The provincial government and the city of Winnipeg must do something to counter this exodus and to attract new industry if the real estate market is to prosper, local experts says. "We have the best commercial rents, the most affordable housing and we have to sell that," says Harry Deleeuw of Delbro Real Estate.

"In the United States, there's a move away from `mega-cities'," he says. "It's no longer sound economics for companies to operate in large cities where commercial rents are often exorbitant. The same trend is occurring in Canada, and Manitobans should capitalize on it."

"We believe there's a future for Winnipeg," adds Gary Bachman, president of Bachman & Associates. "The train made Winnipeg, the airplane lost it for us, but the fax machine is going to bring it back."

He believes that having an office in a major city is no longer as important as it once was - rather, quality of life is much more important. "With the fax machine speeding and improving information transfer, quality of life will impact more than location, and Winnipeg offers both," he says.

"We have to start promoting ourselves, though. We have to stress what we have to offer instead of what we don't have."

But, in terms of what the residential real estate market will do in 1990, most observers are optimistic. "We'll get our fair share because we work for it," says Bachman.

Friesen too is optimistic. He sees sales rising by five percent and dollar volumes increasing by as much as eight percent. But, the optimism is guarded. Total economic activity, including that of the real estate industry, will be governed by two factors: interest rates and the impact of the impending goods and services tax.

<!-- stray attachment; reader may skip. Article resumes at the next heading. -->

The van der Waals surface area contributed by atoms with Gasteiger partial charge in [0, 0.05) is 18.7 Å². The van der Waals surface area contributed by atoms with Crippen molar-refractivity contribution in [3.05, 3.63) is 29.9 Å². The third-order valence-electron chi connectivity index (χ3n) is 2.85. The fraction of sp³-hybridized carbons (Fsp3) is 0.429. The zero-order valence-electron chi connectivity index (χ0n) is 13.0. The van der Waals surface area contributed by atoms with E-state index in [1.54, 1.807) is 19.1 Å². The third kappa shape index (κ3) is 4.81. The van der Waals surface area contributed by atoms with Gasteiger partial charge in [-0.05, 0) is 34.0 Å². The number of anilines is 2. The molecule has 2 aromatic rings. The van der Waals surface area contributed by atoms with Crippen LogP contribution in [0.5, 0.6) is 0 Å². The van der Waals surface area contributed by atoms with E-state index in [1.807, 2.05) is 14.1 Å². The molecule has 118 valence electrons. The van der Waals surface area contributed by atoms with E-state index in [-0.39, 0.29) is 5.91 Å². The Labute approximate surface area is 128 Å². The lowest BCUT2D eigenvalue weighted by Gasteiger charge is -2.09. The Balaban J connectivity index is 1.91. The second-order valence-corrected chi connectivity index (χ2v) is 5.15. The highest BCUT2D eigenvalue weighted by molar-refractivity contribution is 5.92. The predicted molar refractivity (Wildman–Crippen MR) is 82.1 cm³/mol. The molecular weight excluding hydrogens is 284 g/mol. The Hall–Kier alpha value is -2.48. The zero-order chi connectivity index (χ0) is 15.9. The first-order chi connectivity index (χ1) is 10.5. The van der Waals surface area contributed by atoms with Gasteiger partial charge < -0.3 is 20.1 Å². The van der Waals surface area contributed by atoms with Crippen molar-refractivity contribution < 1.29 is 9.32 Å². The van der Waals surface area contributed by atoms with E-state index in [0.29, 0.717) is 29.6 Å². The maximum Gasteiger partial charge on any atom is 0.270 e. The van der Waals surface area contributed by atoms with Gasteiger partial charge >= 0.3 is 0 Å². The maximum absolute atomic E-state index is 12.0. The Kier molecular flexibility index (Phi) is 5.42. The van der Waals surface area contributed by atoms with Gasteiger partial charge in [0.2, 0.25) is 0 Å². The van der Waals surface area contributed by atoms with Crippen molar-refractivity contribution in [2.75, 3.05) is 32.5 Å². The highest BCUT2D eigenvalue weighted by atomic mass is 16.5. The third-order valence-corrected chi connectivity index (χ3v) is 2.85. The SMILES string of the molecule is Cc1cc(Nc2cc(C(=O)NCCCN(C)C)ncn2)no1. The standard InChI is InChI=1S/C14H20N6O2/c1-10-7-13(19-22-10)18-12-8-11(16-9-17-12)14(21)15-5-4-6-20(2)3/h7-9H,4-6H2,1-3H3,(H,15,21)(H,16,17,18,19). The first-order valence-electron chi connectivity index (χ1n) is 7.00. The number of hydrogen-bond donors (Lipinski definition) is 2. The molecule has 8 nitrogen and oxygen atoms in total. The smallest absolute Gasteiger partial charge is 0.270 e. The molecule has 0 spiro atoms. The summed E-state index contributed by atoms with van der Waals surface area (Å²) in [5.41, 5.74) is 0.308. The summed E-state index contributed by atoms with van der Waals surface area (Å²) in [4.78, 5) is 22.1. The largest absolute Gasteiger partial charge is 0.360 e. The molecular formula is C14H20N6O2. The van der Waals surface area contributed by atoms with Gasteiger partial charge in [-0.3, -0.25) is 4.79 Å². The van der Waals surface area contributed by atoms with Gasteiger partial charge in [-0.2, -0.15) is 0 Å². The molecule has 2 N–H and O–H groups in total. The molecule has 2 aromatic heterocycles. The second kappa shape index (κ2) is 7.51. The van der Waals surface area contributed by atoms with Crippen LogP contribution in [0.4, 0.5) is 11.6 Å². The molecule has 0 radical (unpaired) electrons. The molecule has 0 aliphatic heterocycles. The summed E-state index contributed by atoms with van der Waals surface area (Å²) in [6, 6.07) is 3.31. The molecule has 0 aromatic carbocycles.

If interest rates remain relatively high, or worse, increase, then the residential real estate market in Manitoba will continue to be sluggish. Forty percent of buyers are in the market for the first time, notes Deleeuw, "and a one percent difference in interest rates has a major impact on this sector."

Then, there's the infamous GST, which is currently imposed at five percent on the value of all homes. "This will affect the market positively in 1990," says Friesen, suggesting that consumers will move home purchase plans ahead to avoid the GST, due to be imposed January 1, 1991.

"But I'm afraid of what will happen in 1991," he adds. "With increased housing costs, thanks to the GST, the first six months of 1991 could be chaotic for our industry, coupled with a lot of buyer resistance."

A five percent GST on a $100,000 home with an 11.5 percent mortgage amortized over 25 years will cost consumers an extra $14,955 over the life of the mortgage. But, that's not all, says Glenn Ponomarenko, regional manager of residential real estate services for Royal LePage. "The GST will be applied to real estate commissions, property surveys, lawyer's fees, conveyance fees, appraisal fees, moving costs, and telephone, hydro and cable television hookups. The additional tax on those services alone could easily add another $1,000 to the cost of buying a house," he says.

Ponomarenko says the real estate industry is unified in its opposition to the GST on housing. "Buying a home is a form of savings," he notes, "and applying a tax on housing is really like taxing people's savings - savings that have accumulated with dollars that have already been taxed through income tax."

Royal LePage is cautiously optimistic about prospects for 1990. They're predicting the Winnipeg market will see an increase of two percent in unit sales, with average selling prices rising by four percent to $86,500, which is $2,500 above the mean price in 1989.
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Author:Park, Kip
Publication:Manitoba Business
Date:Mar 1, 1990